Data Exfiltration Attacks with Some Ransomware in the Mix


April 12, 2023

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Early analysis of the recently discovered Rorschach ransomware strain indicates it may be the fastest ransomware strain - taking the title from LockBit 3.0 - with an encryption speed almost twice as fast.

While the Rorschach ransomware's super-fast encryption speed is concerning and obviously garnering lots of attention, it's not the most interesting feature evaluated. Faster encryption speed means that once the ransomware payload is delivered and the operation is exposed, responders have less time to intervene. RaaS providers tout their encryption speed to attract affiliate attackers, and it definitely makes this ransomware strain one to watch.  

But what stands out as particularly unique and potentially more concerning about this strain of ransomware is that Rorschach displays advanced security evasion capabilities to make payload delivery undetectable.  

This first iteration of Rorschach is pretty advanced, displaying autonomous propagation capabilities when executed on a Windows Domain Controller (DC). It is also interesting to see DLL side-loading abusing the Cortex XDR Dump Service Tool in some of the early attacks because this is a legitimate, digitally signed security product.

This technique leverages vulnerable software to load malicious DLLs that provides persistence and evasion capabilities. DLL-sideloading is not a new technique, but it is somewhat rare - especially in ransomware attacks. The technique was used by REvil in the infamous 2021 Kaseya attack where they targeted the managed service provider to deliver a ransomware payload to their customers by way of a supply chain attack.  

As we saw in the case of Kaseya, downstream victims were compromised by a legitimate software update from a known vendor that was signed with a valid digital certificate. This is an extremely difficult attack technique to defend against.  

SOC analysts can look for any unsigned DLLs within executable files or for suspicious loading paths, as well as timestamps that show gaps between the compilation time for the executable and DLL loading time. Loading paths for legitimate executables generally include clear references to a product name, whereas a malicious DLL may have a generic path name, so analysts can look for these clues as well.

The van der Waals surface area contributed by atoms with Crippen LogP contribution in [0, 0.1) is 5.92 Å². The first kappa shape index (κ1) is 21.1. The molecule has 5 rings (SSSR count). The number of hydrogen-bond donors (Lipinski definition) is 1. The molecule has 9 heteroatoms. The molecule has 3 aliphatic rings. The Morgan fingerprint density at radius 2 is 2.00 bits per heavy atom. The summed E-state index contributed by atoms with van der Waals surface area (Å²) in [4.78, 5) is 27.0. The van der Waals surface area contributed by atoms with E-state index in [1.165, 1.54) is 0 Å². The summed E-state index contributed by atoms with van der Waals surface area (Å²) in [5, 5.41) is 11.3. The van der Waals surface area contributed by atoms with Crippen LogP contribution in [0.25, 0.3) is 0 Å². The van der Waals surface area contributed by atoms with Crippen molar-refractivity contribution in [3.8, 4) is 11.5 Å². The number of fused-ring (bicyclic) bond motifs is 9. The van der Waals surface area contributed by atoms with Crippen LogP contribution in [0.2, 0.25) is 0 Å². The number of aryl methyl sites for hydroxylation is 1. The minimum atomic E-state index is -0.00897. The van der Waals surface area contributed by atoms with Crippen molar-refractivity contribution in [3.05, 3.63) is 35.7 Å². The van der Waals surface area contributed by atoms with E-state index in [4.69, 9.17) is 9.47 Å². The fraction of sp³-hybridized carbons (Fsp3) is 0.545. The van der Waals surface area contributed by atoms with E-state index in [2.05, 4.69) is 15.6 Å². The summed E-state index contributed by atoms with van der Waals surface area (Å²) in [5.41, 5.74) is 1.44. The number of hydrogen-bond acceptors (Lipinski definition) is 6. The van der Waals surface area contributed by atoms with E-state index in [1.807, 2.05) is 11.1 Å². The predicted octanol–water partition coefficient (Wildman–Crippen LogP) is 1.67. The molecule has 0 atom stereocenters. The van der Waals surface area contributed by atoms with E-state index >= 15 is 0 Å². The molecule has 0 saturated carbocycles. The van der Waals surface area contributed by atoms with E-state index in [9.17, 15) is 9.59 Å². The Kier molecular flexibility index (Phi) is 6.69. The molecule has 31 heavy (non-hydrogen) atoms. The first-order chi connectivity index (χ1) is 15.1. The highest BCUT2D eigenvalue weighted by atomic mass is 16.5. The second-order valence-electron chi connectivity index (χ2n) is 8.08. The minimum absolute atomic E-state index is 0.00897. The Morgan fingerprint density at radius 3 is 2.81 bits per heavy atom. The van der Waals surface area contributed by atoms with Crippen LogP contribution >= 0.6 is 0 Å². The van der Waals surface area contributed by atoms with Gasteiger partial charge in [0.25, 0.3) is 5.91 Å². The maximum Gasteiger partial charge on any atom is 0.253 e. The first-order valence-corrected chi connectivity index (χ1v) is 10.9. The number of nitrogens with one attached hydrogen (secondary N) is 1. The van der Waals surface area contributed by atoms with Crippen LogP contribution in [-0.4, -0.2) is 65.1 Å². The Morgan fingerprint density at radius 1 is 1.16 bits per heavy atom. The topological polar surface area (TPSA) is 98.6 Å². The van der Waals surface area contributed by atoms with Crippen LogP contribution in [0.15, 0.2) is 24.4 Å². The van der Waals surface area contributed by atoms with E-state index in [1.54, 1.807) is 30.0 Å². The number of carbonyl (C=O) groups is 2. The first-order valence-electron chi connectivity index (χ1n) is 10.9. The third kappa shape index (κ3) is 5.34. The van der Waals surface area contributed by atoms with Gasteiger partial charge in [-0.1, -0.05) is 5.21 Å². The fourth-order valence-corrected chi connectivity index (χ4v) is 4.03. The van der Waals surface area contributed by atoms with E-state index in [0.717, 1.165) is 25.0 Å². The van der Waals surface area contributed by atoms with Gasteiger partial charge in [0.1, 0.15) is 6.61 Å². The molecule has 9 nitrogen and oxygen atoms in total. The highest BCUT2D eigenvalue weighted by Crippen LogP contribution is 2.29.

Every executable has a timestamp for when it was compiled. If that timestamp is significantly different than the loaded DLLs, this could indicate a malicious payload. Attackers can make detection even more difficult by using timestomping techniques to modify the timestamps.  

Rorschach just recently emerged, and the first analysis appears to have come from an incident response at an unnamed US company. So far there have not been any reports of a major attack against a large organization. This is possibly due to several factors, the first being that like any software release, the developers are evaluating its performance and fixing any issues, so they may go after smaller targets first for testing purposes.  

As well, today's more complex ransomware operations are multi-staged attacks, where the threat actors are looking to infiltrate as much of the targeted network as possible, exfiltrating sensitive data along the way. They threaten to expose the stolen data to put more pressure on the victim to pay the ransom demand and receive the decryption key to restore their systems, In some cases the attackers will demand an additional payment for the stolen data in addition to the initial ransom.  

There is a lot of focus on the delivery of the ransomware payload, but this occurs at the end of the attack sequence and the damage has already been done to the targeted organization.

“Since these are longer, multistage operations, it is likely that there are some Rorschach attacks underway that have not been detected yet,” Jon Miller, CEO and co-founder of Halcyon, told Cybersecurity Dive. “And most targets only discover they have been hit when the attackers deploy the ransomware payload and reveal themselves via the ransom note.”

The defense focus here needs to shift left to prevent the attackers from exfiltrating data. We should really look at these attacks as data exfiltration events with some ransomware in the mix, as opposed to ransomware attacks with some data exfiltration.  

With an eye on resilience in developing a security posture, organizations can limit the impact of a ransomware payload on operations, but once their data is compromised the attack becomes much more difficult to mitigate, as there is no guarantee the attacker will not exploit the data even if they receive payment. is the industry’s first dedicated, adaptive security platform that combines multiple advanced proprietary prevention engines along with AI models focused specifically on stopping ransomware – talk to a Halcyon expert today to find out more.